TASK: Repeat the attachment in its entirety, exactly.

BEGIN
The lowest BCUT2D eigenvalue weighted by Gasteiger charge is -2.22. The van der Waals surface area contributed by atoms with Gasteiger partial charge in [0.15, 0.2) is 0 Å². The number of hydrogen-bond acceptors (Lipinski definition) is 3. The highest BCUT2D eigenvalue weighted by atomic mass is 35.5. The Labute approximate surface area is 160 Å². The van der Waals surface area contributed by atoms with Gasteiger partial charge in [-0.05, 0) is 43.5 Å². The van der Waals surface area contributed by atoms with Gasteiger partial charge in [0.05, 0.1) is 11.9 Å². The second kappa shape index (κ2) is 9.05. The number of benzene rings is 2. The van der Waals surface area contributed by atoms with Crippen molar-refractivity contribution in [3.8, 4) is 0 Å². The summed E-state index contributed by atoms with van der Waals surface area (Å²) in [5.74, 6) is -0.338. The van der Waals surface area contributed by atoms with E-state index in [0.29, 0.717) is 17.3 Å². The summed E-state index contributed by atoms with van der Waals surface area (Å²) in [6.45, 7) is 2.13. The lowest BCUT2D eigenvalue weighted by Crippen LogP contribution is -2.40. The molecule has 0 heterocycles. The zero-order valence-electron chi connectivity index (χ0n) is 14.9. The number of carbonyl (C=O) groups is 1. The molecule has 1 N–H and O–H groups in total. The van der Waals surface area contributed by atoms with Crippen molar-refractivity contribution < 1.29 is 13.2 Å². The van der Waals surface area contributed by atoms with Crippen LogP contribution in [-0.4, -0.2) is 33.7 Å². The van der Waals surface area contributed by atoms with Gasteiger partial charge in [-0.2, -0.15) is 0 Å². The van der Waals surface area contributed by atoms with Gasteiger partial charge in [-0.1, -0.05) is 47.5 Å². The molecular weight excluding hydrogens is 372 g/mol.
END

The lowest BCUT2D eigenvalue weighted by Gasteiger charge is -2.22. The van der Waals surface area contributed by atoms with Gasteiger partial charge in [0.15, 0.2) is 0 Å². The number of hydrogen-bond acceptors (Lipinski definition) is 3. The highest BCUT2D eigenvalue weighted by atomic mass is 35.5. The Labute approximate surface area is 160 Å². The van der Waals surface area contributed by atoms with Gasteiger partial charge in [-0.05, 0) is 43.5 Å². The van der Waals surface area contributed by atoms with Gasteiger partial charge in [0.05, 0.1) is 11.9 Å². The second kappa shape index (κ2) is 9.05. The number of benzene rings is 2. The van der Waals surface area contributed by atoms with Crippen molar-refractivity contribution in [3.8, 4) is 0 Å². The summed E-state index contributed by atoms with van der Waals surface area (Å²) in [5.74, 6) is -0.338. The van der Waals surface area contributed by atoms with E-state index in [0.29, 0.717) is 17.3 Å². The summed E-state index contributed by atoms with van der Waals surface area (Å²) in [6.45, 7) is 2.13. The lowest BCUT2D eigenvalue weighted by Crippen LogP contribution is -2.40. The molecule has 0 heterocycles. The zero-order valence-electron chi connectivity index (χ0n) is 14.9. The number of carbonyl (C=O) groups is 1. The molecule has 1 N–H and O–H groups in total. The van der Waals surface area contributed by atoms with Crippen molar-refractivity contribution < 1.29 is 13.2 Å². The van der Waals surface area contributed by atoms with Crippen LogP contribution in [-0.4, -0.2) is 33.7 Å². The van der Waals surface area contributed by atoms with Gasteiger partial charge in [-0.2, -0.15) is 0 Å². The van der Waals surface area contributed by atoms with Gasteiger partial charge in [-0.1, -0.05) is 47.5 Å². The molecular weight excluding hydrogens is 372 g/mol.